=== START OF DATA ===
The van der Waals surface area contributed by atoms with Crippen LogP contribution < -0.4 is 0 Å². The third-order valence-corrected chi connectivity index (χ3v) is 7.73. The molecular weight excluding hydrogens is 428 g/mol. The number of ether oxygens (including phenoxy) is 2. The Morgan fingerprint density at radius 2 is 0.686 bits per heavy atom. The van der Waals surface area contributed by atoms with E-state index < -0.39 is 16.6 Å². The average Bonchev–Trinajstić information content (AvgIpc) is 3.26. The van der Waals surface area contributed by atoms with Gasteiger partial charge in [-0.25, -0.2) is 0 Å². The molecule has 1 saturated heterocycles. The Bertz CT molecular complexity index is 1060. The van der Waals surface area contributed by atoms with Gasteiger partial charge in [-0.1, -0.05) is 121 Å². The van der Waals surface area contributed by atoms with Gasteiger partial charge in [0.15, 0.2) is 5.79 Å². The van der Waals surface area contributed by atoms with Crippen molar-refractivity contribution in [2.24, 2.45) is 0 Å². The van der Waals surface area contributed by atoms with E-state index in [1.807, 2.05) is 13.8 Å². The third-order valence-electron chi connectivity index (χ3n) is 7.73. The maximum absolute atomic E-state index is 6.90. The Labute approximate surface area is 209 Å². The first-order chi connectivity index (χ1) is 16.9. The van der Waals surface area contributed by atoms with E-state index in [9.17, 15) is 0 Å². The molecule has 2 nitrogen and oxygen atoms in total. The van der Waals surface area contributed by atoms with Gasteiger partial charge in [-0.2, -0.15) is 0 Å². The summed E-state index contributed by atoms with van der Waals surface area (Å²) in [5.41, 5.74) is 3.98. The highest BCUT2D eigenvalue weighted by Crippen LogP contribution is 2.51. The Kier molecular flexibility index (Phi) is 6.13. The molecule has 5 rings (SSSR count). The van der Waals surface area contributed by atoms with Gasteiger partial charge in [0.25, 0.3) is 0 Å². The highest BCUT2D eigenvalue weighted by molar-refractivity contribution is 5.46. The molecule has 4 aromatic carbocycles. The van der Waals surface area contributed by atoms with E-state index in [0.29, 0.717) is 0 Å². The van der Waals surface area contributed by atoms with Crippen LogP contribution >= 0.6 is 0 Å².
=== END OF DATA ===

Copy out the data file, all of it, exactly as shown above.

The van der Waals surface area contributed by atoms with Crippen LogP contribution < -0.4 is 0 Å². The third-order valence-corrected chi connectivity index (χ3v) is 7.73. The molecular weight excluding hydrogens is 428 g/mol. The number of ether oxygens (including phenoxy) is 2. The Morgan fingerprint density at radius 2 is 0.686 bits per heavy atom. The van der Waals surface area contributed by atoms with E-state index < -0.39 is 16.6 Å². The average Bonchev–Trinajstić information content (AvgIpc) is 3.26. The van der Waals surface area contributed by atoms with Gasteiger partial charge in [-0.25, -0.2) is 0 Å². The molecule has 1 saturated heterocycles. The Bertz CT molecular complexity index is 1060. The van der Waals surface area contributed by atoms with Gasteiger partial charge in [-0.1, -0.05) is 121 Å². The van der Waals surface area contributed by atoms with Gasteiger partial charge in [0.15, 0.2) is 5.79 Å². The van der Waals surface area contributed by atoms with Crippen molar-refractivity contribution in [2.24, 2.45) is 0 Å². The van der Waals surface area contributed by atoms with E-state index in [1.807, 2.05) is 13.8 Å². The third-order valence-electron chi connectivity index (χ3n) is 7.73. The maximum absolute atomic E-state index is 6.90. The Labute approximate surface area is 209 Å². The first-order chi connectivity index (χ1) is 16.9. The van der Waals surface area contributed by atoms with E-state index in [9.17, 15) is 0 Å². The molecule has 2 nitrogen and oxygen atoms in total. The van der Waals surface area contributed by atoms with Gasteiger partial charge in [-0.2, -0.15) is 0 Å². The summed E-state index contributed by atoms with van der Waals surface area (Å²) in [5.41, 5.74) is 3.98. The highest BCUT2D eigenvalue weighted by Crippen LogP contribution is 2.51. The Kier molecular flexibility index (Phi) is 6.13. The molecule has 5 rings (SSSR count). The van der Waals surface area contributed by atoms with Gasteiger partial charge in [0.25, 0.3) is 0 Å². The highest BCUT2D eigenvalue weighted by molar-refractivity contribution is 5.46. The molecule has 4 aromatic carbocycles. The van der Waals surface area contributed by atoms with E-state index in [0.29, 0.717) is 0 Å². The van der Waals surface area contributed by atoms with Crippen LogP contribution >= 0.6 is 0 Å².